Ceremonies (Processes) in Scrum

  • Sprint Planning − The team imports stories from the release backlog into the sprint backlog, which is hosted by the scrum master. The testers estimate the time it will take to test each story in the Sprint Backlog.

  • Daily Scrum − It lasts roughly 15 minutes and is hosted by the scrum master. Members will discuss work accomplished the previous day, planned work for the next day, and issues encountered during a sprint during Daily Scrum. The team's progress is tracked during the daily stand-up meeting.

  • Sprint Review/ Retrospective − Hosted by the scrum master, this meeting lasts roughly 2-4 hours and discusses what the team accomplished in the previous sprint as well as any lessons learned.

What Does Scrum Testing Look Like?

When I first learned about scrum, the fact that the entire testing approach is separated into four quadrants astounded me. Let's take a closer look.

First quadrant

The first step is to inspect the code for quality. The testers provide instant feedback. The developers then proceed with their work based on the input. Unit testing and component architecture testing are examples of these jobs. The former refers to developers checking a coding unit to verify if it meets the requirement. The latter is to ensure that when the bits of code are combined, they work.

Second quadrant

The need is understood by both the testers and the developers. Both carry out their responsibilities while keeping the company's goals in mind. This includes putting several scenarios to the test. Prototype and wireframe testing must be done while keeping the user experience in mind.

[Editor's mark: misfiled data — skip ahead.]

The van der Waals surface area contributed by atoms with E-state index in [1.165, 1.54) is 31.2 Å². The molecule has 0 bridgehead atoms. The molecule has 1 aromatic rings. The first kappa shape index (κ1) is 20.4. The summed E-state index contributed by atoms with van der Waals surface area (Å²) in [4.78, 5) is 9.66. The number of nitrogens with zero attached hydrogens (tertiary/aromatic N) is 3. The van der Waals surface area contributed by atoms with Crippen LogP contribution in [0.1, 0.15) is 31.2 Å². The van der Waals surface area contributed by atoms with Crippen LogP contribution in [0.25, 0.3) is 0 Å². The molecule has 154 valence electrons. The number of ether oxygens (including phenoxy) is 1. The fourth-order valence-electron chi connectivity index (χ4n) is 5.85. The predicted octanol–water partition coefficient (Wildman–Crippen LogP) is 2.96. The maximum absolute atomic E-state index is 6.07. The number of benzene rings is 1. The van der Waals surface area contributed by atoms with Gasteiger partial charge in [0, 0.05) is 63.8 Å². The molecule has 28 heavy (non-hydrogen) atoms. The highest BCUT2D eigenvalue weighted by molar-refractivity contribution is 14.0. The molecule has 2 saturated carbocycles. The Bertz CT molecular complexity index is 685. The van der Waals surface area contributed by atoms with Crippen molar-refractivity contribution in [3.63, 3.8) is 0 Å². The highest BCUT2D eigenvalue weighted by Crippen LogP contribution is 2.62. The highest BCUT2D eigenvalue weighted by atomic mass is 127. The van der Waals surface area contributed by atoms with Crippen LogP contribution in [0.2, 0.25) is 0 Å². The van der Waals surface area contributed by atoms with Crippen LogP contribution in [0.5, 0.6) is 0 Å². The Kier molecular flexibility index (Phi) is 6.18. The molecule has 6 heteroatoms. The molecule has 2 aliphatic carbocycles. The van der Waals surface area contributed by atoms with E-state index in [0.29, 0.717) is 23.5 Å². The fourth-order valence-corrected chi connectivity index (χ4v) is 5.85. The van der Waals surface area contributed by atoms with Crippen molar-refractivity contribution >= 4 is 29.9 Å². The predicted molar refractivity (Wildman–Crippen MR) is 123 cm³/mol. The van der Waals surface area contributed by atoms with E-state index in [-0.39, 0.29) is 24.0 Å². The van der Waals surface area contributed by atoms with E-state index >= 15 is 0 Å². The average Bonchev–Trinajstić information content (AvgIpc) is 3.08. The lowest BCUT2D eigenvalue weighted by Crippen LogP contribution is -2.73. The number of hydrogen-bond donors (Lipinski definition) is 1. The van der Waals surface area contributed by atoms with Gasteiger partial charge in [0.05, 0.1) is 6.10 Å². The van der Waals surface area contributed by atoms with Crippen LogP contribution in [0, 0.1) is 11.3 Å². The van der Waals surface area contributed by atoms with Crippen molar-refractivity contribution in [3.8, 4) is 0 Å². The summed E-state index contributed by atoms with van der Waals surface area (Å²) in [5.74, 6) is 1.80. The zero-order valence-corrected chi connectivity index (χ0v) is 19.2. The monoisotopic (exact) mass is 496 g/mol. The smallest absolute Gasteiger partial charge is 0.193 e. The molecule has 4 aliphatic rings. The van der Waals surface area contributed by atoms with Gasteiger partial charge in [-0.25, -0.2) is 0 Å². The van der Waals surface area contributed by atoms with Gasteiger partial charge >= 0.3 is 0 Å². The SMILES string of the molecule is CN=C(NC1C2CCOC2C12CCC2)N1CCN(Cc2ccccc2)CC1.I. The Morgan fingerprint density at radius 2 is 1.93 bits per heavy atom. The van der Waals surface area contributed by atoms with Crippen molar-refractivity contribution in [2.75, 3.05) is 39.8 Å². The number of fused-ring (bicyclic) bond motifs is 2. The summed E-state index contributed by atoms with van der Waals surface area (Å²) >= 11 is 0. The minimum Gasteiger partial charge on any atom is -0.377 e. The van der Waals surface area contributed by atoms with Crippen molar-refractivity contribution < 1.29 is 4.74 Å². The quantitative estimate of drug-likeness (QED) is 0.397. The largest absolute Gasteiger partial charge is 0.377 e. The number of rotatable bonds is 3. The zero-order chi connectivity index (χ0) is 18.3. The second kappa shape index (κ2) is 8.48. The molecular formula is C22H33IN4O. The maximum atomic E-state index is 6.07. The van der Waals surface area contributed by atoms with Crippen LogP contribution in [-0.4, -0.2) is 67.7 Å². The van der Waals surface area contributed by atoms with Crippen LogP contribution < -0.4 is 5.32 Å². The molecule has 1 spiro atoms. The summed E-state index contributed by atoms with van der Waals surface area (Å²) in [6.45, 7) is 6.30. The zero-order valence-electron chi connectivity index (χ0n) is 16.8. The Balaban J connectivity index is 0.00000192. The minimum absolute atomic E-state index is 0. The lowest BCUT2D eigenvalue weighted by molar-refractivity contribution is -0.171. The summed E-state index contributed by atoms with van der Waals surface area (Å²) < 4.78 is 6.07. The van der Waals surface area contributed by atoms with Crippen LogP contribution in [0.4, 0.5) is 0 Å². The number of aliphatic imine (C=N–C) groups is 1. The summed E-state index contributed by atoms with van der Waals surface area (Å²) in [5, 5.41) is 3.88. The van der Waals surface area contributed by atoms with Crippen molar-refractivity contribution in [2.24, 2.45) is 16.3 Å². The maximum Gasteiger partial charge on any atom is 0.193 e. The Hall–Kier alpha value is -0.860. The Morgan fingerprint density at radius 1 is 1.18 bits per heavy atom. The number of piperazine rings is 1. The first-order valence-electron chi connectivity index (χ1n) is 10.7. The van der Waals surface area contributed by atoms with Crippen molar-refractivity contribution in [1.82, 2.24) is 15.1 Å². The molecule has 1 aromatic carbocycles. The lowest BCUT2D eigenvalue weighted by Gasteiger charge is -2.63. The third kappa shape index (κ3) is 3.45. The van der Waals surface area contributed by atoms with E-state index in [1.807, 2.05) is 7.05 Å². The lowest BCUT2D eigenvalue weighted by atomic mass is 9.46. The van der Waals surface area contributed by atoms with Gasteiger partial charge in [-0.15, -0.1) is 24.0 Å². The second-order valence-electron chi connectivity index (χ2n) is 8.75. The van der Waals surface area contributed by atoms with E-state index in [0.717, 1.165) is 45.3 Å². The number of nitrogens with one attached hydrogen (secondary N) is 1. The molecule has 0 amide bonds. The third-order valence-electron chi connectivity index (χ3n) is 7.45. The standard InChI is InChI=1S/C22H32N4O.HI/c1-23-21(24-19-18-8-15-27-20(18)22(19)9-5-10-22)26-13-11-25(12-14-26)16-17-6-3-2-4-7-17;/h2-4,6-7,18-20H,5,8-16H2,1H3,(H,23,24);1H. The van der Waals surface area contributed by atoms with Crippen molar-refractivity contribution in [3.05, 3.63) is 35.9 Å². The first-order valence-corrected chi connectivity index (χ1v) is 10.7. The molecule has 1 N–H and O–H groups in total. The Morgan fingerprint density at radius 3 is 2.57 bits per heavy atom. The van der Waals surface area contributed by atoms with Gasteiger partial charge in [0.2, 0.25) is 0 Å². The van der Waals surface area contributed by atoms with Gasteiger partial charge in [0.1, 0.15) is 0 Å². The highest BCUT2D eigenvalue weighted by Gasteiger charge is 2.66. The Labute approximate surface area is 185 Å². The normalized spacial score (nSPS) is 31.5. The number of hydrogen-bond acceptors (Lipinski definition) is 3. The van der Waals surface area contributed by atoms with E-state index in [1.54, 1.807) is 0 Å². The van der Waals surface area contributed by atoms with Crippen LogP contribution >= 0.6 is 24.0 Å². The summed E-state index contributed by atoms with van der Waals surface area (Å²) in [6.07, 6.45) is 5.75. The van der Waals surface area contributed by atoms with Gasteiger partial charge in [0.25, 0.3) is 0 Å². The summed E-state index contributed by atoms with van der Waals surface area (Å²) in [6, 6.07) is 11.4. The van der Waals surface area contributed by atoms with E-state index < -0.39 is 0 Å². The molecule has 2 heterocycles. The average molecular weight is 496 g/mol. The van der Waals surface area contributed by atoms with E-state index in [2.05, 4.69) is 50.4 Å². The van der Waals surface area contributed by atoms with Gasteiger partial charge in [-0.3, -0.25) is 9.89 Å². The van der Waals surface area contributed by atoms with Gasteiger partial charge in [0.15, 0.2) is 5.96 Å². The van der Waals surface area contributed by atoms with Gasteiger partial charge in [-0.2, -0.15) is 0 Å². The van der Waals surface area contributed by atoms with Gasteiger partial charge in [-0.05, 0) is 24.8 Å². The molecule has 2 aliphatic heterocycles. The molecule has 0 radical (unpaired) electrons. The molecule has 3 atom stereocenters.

Third quadrant

Automation testing assesses how well a product is used. Despite the fact that the product development is yet incomplete, tests are carried out. The scheduled demos verify that development is progressing in accordance with the company's objectives. The third quadrant covers the following five stages −

  • Collaboration during testing
  • Acceptance testing for users
  • Observational research
  • Testing for usability
  • Testing in pairs

Fourth quadrant

Performance, data migration, infrastructure, stress, and load are all tested by testers. Other considerations include authentication security. The product should have anti-hacking and anti-attack features. Another consideration for testers is scalability.

What Does Scrum Mean for a Tester?

Instead of waiting until the end of the process to test, like in a standard test environment, a tester must test throughout the process. In addition to testing, testers can learn new skills including as development or business analysis. The workplace culture changes. Let's look at some of the things a tester encounters when working in scrum testing.

A Better Understanding of Business Logic